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The observatory is a typicall roll-off roof structure based on the plans provided by Backyard
Observatories, and adapted to better mesh with the local environment (metal roof and plastic siding
not terribly welcome).
I decided to build it primarily to avoid getting blinded by the street traffic and to reduce the
setup/packup time which limited me basically to week ends. Putting a dome in the yard was not an
option from an aesthetic point of vue, so the roll-off roof was the obvious choice.
The observatory measures 11' x 11' and was built in early 2007 over about 4 months, mostly single
handed but with the help of a few friends and family members at critical times. There was initially
plenty of room but with the installation of the Hyperion and shelving, the real estate is more limited.
Not that it matters much since most of the time, there is no one in the observatory as my main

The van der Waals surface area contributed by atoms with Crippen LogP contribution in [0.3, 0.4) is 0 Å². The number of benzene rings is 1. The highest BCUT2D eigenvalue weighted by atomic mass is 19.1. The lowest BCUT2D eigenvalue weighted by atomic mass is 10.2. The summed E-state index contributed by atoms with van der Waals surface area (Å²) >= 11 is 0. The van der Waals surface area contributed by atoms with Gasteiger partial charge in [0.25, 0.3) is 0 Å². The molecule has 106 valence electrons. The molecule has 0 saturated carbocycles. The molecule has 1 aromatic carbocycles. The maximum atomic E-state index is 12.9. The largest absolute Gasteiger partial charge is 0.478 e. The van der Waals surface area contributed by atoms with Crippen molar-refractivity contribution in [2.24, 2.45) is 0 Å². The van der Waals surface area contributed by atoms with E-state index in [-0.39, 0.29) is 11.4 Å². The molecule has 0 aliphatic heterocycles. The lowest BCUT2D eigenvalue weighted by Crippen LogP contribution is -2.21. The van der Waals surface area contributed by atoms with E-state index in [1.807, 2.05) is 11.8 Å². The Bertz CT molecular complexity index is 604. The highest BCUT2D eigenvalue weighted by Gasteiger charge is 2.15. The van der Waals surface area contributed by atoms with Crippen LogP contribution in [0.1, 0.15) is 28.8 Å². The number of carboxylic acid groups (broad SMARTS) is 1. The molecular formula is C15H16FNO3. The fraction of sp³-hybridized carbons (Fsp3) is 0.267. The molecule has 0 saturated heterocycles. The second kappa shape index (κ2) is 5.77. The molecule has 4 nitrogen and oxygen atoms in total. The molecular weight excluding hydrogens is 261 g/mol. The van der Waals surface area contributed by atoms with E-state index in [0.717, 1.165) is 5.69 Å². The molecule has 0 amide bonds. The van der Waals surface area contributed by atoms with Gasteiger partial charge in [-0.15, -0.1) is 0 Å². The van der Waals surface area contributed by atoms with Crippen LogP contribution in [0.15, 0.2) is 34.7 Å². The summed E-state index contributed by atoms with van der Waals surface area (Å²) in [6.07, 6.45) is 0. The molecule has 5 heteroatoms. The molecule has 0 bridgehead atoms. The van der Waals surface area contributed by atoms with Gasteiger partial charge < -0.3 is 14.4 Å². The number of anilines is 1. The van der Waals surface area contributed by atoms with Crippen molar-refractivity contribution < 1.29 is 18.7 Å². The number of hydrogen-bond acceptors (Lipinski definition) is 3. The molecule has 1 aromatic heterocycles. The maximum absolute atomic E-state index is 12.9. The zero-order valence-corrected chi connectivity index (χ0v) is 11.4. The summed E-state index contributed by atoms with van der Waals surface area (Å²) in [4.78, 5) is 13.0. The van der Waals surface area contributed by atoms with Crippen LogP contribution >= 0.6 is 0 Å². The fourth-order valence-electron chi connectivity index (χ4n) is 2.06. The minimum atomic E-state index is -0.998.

activity is imaging. The main house beeing a scant 10 yards away, I decided against a warm room.
For those interested in the construction details, I tracked the project in a blog and the link is here.
Most of the northern and western horizons are up a slope covered with trees, limiting my availalble
skies to the east and south.
In August 2007, I motorized the roof using a gear track and winch motor, thanks to this website.
After adding a usb-based controller, limit switches and a bit of software, the roof motion can now be
controlled from a computer (local or remote).
Since that time, there have been additions to enabling a total remote control of the observatory.
They are detailed here in the Remote Control page.
In 2011, a weather monitor from Foster Systems was added which allows the control software to take
action during an imaging session if the clouds or rain decide to crash the party.